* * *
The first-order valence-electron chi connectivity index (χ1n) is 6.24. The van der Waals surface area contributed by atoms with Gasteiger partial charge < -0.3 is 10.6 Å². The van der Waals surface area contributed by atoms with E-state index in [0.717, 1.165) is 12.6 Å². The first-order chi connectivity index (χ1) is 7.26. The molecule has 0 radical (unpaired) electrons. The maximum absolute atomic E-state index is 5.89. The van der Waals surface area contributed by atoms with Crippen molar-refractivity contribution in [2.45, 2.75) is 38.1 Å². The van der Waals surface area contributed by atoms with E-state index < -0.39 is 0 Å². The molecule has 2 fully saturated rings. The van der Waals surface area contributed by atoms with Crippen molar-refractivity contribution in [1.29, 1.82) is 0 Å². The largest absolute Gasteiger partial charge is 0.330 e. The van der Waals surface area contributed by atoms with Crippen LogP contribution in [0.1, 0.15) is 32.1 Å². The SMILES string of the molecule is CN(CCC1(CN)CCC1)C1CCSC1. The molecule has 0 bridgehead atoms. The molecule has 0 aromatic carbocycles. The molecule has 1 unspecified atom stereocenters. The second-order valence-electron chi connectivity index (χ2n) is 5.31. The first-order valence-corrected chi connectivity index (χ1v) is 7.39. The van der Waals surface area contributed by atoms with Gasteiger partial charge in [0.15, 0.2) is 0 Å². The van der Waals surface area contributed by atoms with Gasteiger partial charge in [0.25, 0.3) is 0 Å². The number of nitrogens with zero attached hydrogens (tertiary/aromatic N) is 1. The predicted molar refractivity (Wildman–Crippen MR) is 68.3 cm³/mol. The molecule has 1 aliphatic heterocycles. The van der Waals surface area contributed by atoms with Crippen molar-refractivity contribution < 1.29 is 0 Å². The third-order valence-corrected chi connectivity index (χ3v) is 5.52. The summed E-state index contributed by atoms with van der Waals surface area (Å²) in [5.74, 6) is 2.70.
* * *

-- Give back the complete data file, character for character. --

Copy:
The first-order valence-electron chi connectivity index (χ1n) is 6.24. The van der Waals surface area contributed by atoms with Gasteiger partial charge < -0.3 is 10.6 Å². The van der Waals surface area contributed by atoms with E-state index in [0.717, 1.165) is 12.6 Å². The first-order chi connectivity index (χ1) is 7.26. The molecule has 0 radical (unpaired) electrons. The maximum absolute atomic E-state index is 5.89. The van der Waals surface area contributed by atoms with Crippen molar-refractivity contribution in [2.45, 2.75) is 38.1 Å². The van der Waals surface area contributed by atoms with E-state index < -0.39 is 0 Å². The molecule has 2 fully saturated rings. The van der Waals surface area contributed by atoms with Crippen molar-refractivity contribution in [1.29, 1.82) is 0 Å². The largest absolute Gasteiger partial charge is 0.330 e. The van der Waals surface area contributed by atoms with Crippen LogP contribution in [0.1, 0.15) is 32.1 Å². The SMILES string of the molecule is CN(CCC1(CN)CCC1)C1CCSC1. The molecule has 0 bridgehead atoms. The molecule has 0 aromatic carbocycles. The molecule has 1 unspecified atom stereocenters. The second-order valence-electron chi connectivity index (χ2n) is 5.31. The first-order valence-corrected chi connectivity index (χ1v) is 7.39. The van der Waals surface area contributed by atoms with Gasteiger partial charge in [0.15, 0.2) is 0 Å². The van der Waals surface area contributed by atoms with Gasteiger partial charge in [0.25, 0.3) is 0 Å². The number of nitrogens with zero attached hydrogens (tertiary/aromatic N) is 1. The predicted molar refractivity (Wildman–Crippen MR) is 68.3 cm³/mol. The molecule has 1 aliphatic heterocycles. The van der Waals surface area contributed by atoms with Crippen molar-refractivity contribution < 1.29 is 0 Å². The third-order valence-corrected chi connectivity index (χ3v) is 5.52. The summed E-state index contributed by atoms with van der Waals surface area (Å²) in [5.74, 6) is 2.70.